For a PAN application, an affidavit by the Karta stating the name, father’s name and address of all the coparceners on the date of the application is considered sufficient as the document proof of identity of the HUF. Also, the identity and address proof of the karta will be treated as the address proof of the HUF.
Then start seeking for gifts or inheritances from relatives or strangers, keep on infusing your own capital, transfer family’s assets/properties to the HUF and do all the possible things that you can keeping in mind the clubbing of income provisions.
(Please ask for format of affidavit if you require by mailing us)
Sections/Provisions under which HUFs can claim Deduction/Exemptions and Save Tax
As already mentioned, an HUF is a separate and a distinct tax entity and just like any other Resident Individual assessee, it also enjoys a basic tax exemption of Rs. 2,00,000. All other tax slabs are also exactly same as for an Individual. Here is a useful link from Bemoneyaware that shows the TDS rates for Individuals and HUFs.
Section 80C: HUFs can claim tax exemption under Section 80C by investing money in ELSS, ULIPs, traditional insurance plans, NSC or 5 year Bank FD with a scheduled bank. Principal repayment on a housing loan taken by the HUF can also be claimed under this section. HUFs are not allowed to invest in PPF anymore.
Section 80D: Members of the HUF can take a family floater policy and make the HUF pay for its premium and enjoy the tax benefit too.
Section 80DD: If any dependant member of the HUF is normally disabled (not less than 40% disabled) and the HUF makes an expenditure for the medical treatment, training and rehabilitation of that disabled member, then the HUF can claim a deduction of Rs. 50K under this section. If the condition is of a severe disability (equal to or more than 80%) then the HUF can claim a deduction of Rs. 100,000.
Section 80TTA: Interest earned on the money deposited in the savings bank account up to Rs. 10,000 p.a. is exempt for an HUF also.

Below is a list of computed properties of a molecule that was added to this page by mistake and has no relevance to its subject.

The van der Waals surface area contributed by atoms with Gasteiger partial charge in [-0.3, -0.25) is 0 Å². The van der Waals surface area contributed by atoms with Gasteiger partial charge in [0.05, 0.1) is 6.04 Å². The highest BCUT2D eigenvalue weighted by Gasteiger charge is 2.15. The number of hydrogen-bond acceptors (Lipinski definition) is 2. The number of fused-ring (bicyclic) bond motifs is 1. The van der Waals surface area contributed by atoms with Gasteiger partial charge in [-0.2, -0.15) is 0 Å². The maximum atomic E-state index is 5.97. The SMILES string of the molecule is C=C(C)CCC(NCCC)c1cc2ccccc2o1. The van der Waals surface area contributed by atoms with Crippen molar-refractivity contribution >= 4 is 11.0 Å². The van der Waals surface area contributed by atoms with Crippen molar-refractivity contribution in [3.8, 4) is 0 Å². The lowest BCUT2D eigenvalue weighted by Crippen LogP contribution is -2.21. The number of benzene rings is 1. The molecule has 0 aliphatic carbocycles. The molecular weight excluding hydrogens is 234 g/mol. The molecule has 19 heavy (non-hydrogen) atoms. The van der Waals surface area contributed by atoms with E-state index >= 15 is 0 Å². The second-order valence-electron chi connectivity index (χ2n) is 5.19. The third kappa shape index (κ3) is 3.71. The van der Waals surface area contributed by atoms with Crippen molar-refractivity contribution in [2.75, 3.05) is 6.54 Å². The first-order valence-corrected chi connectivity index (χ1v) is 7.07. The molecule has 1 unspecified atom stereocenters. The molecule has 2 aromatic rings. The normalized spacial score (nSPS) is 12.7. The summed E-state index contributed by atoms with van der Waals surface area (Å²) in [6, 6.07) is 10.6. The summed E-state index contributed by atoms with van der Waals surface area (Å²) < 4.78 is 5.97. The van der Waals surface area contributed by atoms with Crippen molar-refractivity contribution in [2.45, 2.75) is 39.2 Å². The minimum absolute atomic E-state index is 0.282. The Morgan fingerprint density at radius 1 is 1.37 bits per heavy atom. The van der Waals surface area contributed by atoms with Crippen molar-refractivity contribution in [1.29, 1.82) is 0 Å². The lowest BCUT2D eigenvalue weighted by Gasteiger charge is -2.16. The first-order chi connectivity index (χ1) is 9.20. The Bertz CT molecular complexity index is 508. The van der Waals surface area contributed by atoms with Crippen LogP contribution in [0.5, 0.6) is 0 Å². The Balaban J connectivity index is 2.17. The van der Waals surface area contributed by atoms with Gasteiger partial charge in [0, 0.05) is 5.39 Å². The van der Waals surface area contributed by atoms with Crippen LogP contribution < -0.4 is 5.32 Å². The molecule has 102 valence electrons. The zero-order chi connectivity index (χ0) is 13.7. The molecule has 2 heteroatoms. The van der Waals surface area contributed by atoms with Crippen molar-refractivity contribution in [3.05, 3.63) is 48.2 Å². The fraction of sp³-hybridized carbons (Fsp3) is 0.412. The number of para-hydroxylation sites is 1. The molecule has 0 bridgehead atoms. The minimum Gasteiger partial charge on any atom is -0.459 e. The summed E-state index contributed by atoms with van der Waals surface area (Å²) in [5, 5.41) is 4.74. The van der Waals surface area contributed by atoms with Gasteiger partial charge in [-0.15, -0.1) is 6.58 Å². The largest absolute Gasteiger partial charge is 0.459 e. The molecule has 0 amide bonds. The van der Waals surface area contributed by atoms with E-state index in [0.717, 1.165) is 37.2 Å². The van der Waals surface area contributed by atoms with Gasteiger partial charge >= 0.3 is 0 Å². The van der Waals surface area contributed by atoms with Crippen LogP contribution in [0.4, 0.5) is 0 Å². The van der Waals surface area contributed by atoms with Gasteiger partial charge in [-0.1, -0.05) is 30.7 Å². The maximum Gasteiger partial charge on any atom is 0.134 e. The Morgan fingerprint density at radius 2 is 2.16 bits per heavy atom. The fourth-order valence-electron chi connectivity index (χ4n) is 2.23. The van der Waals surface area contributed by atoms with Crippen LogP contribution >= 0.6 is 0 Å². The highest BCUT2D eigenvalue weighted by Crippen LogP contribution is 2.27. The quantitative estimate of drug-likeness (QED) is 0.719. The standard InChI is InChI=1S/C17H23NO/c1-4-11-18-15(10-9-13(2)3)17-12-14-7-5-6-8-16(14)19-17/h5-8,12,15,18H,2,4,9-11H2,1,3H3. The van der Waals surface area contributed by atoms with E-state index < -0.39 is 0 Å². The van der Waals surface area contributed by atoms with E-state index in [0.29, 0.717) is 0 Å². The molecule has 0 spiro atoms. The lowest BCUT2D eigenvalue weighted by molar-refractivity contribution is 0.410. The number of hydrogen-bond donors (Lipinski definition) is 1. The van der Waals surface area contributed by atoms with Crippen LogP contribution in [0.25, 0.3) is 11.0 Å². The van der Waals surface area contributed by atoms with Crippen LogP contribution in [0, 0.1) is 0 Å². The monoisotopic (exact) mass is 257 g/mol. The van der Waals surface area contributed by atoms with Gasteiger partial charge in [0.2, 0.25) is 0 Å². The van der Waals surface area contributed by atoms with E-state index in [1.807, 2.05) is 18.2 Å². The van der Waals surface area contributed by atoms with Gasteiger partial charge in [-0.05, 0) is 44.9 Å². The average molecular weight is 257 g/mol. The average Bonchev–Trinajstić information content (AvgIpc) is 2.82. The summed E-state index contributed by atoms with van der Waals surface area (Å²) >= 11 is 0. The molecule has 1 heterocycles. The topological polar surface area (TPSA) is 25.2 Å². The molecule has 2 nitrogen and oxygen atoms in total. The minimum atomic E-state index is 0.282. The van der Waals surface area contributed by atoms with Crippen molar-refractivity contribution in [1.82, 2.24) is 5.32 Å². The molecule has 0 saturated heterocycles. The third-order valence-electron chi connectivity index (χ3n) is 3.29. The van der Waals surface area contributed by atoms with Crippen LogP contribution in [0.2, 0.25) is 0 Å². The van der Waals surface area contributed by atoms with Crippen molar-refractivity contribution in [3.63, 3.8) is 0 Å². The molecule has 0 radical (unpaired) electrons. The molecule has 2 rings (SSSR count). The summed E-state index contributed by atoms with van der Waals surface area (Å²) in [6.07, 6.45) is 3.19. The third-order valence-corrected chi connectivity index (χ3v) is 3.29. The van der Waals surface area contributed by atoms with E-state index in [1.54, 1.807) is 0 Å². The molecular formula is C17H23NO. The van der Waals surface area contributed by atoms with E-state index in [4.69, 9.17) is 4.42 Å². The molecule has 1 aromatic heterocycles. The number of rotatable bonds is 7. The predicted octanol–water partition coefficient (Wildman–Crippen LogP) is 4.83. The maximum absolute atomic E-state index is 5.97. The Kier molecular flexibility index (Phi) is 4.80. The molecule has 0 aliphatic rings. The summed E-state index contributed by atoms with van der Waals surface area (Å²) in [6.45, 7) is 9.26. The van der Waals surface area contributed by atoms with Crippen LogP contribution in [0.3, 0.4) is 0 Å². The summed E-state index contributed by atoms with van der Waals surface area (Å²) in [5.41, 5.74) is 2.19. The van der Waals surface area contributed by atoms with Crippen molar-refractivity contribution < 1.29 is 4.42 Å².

Section 24 (b): Interest on Housing Loan: If an HUF takes a loan for buying out a residential property, it can claim a deduction of Rs. 150,000 in respect of Interest on Housing Loan.
30% Standard Deduction on a Rented Property: An HUF can claim a standard deduction of 30% from the rental income it earns by letting out a property.
Capital Gains on a House Property: Tax on Capital Gains made by selling a house property can be saved if the HUF invests the proceeds into buying another property within two years from the sale of the said property. The money can also be invested in Capital Gain bonds offered by REC and NHAI with a lock-in period of 3 years. The interest income on these bonds would be considered a taxable income of the HUF.
The table below shows how the income of an individual in the 30% tax bracket can be split between two entities to lower the final tax outgo:
Some Other Important Points
- Karta can be paid a reasonable salary for his services of managing day to day affairs of the HUF. The salary will be considered his personal income but at the same time it is deductible as an expense from the books of the HUF.
- Only one member or coparcener cannot form an HUF. There have to be at least two members and at least one male member.
- HUF can keep its normal functioning even with two females after the death of its sole male member.
- The Hindu Succession (Amendment) Act 2005 has given equal rights to male and female in the matters of inheritance as a result of which a daughter now also acquires the status of a coparcener.
- An HUF cannot become partner in a firm but a Karta can.
These were some important aspects when it comes to creating an HUF and everyone, who is eligible to create an HUF and pays taxes, should strongly consider this option as it is a very efficient and good way to save tax.
DISADVANTAGE OF HUF
"Even if one co-parcener demands the partition of the HUF property, the other coparceners will have to agree even though they may not want a partition,"
If the HUF has only financial assets (stocks, investments, fixed deposits, etc), gold and cash, it can be easily distributed among the co-parceners. But if the assets include immoveable property or a running business, it is not very easy to split them. Ancestral property may need to be sold to give a share to all co-parceners.